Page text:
What if Roland Barthes had been a local tourist? In his new video piece “Sight Leak” (2022), Chinese artist Peng Zuqiang re-imagines the French author’s travel notes from the perspective of a domestic traveler.
Roland Barthes’ travel diaries “Carnets du voyage en Chine” were not published until many years after his death. In the early 1970s, the influential French philosopher and writer went on a trip to China with a small group of leftwing intellectuals associated with the “Tel Quel” literary journal, as at the time some authors and writers sympathized with Mao Zedong’s Cultural Revolution. Upon returning from the trip, Barthes himself only published a short article in “Le Monde”, while his travel companions shared their experiences in books and series of articles. His posthumously published notes are characterized by discontent and boredom with the trip at the time: He was never allowed to go anywhere without an appointed tour guide, the countryside in parts reminded him of France and in any case the country, in particular when compared to Japan, was not exotic enough to inspire his writing.
Roland Barthes’ travel notes reimagined
In his new video piece “Sight Leak” (2022), Chinese artist Peng Zuqiang reimagines the notes of the French author Roland Barthes from the perspective of a local tourist. The black-and-white video shot in 16mm film show Peng’s home city of Changsha in fragmentary snippets: a crowded discotheque at night, an urban beach at golden hour, inner city streets in the daytime. The nameless tourist gazes full of reverence out of the window of his hotel room, strolls through the streets or takes the cable car. We repeatedly hear voices coming from off-screen that in turn recount small observations in a fragmentary way. They tell of the long and warm handshake of the tour guide, and of the attractive factory workers who interrupt their work and look up to see who is passing by. The words are reminiscent of Roland Barhes’ notes, which also recount encounters with good-looking workers, short, intimate glances exchanged or a fleeting smile, a (homo-) erotic longing pervading the lines. Other voices off-screen evidently reflect on the French author’s deliberations, his in part prejudged view of China and its social structure.
In the further course of Peng Zuqiang’s work, this outsider’s gaze increasingly comes into focus. The nameless tourist looks into the camera time and again, challenging, expectant, yet without expressly interacting with the camera. Perhaps gazing is less about what I am projecting but more about what the other sees in my eyes, what they see about me,” a voice then reflects from off screen, expanding the context of these deliberations to those viewing the work, themselves constituting a silent audience, entirely removed from the gaze of the nameless tourist. At the end of “Sight Leak” the reflections are contradicted in an almost ironically self-aware way: “You are totally overthinking. Maybe they are not looking at you at all” says one to the other, who can only laugh in response.
In other works such as for example “Keep in Touch” (2021) small interpersonal gestures and glances take center stage. The multi-channel video installation shows short, improvised scenes that Peng recorded with friends during an artist residency in Maine. Close-ups of hands cutting each other’s’ fingernails; a woman rubbing tiger balm onto her body, and two men exchanging energetically ambivalent looks without their meaning becoming entirely clear to the observer.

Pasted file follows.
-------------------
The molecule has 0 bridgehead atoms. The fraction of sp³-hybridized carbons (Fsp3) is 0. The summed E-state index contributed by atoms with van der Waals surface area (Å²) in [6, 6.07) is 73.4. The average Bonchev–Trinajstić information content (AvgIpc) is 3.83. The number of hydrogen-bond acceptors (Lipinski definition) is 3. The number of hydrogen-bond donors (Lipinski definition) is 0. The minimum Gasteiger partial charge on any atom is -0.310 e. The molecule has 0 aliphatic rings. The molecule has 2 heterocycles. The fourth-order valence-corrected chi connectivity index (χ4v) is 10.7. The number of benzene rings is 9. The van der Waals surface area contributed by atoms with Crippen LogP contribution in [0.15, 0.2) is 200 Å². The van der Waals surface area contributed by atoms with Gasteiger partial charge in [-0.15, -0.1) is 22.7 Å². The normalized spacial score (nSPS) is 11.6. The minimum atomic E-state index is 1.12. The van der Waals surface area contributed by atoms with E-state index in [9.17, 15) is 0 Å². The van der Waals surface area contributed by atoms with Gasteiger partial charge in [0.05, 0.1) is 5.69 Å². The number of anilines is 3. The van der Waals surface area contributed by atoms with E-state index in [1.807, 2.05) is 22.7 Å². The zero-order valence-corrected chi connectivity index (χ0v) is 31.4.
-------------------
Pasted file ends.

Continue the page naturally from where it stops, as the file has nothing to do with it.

A milestone of new queer cinema: “Fresh Kill”
Peng Zuqiang chose the experimental feature film “Fresh Kill” dating from the year 1994 as the second film, staged by Taiwanese American artist and director Shu Lea Cheang. The screenplay for it was written by Jessica Hagedorn, herself a performance artist, poet, and author. “Fresh Kill” was a milestone in several respects: The film is regarded as an early example of new queer cinema, which in the persons of Shareen Lightfoot (Sarita Choudhury) and Claire Mayakovsky (Erin McMurtry) centers on two lesbian protagonists as a couple and parents in a matter-of-course fashion not seen in cinema previously. The film was equally influential for the hacker sub-culture beginning to emerge at the time, with its anarchic joy in pushing social and electronic boundaries – the term “hacktivism” is said to have been coined by “Fresh Kill”. The film further provides a quite natural insight of an Asian-American perspective, which was rare in the 1990s.
“Fresh Kill” follows the daily lives of Lightfoot, Mayakovsky and their daughter on Staten Island, New York in a loose, associative way. The diversity of issues the film touches upon is considerable and appears more topical than ever: the destruction of the natural world, unfettered capitalism, a perfidious media landscape that even almost 30 years later under current circumstances still appears overwhelming, as well as a wild-dystopian New York City, in which the loud rantings of a homeless man are as important as the cultivated-abstract chitchat of the art world in the galleries and at the “Naga Saki”, a fine dining restaurant where a mythical fish with puckered lips is served. Camerawoman Jane Castle captures the exuberant, experimental vitality of “Fresh Kill” in phenomenal images – a film as intoxicating as a drug.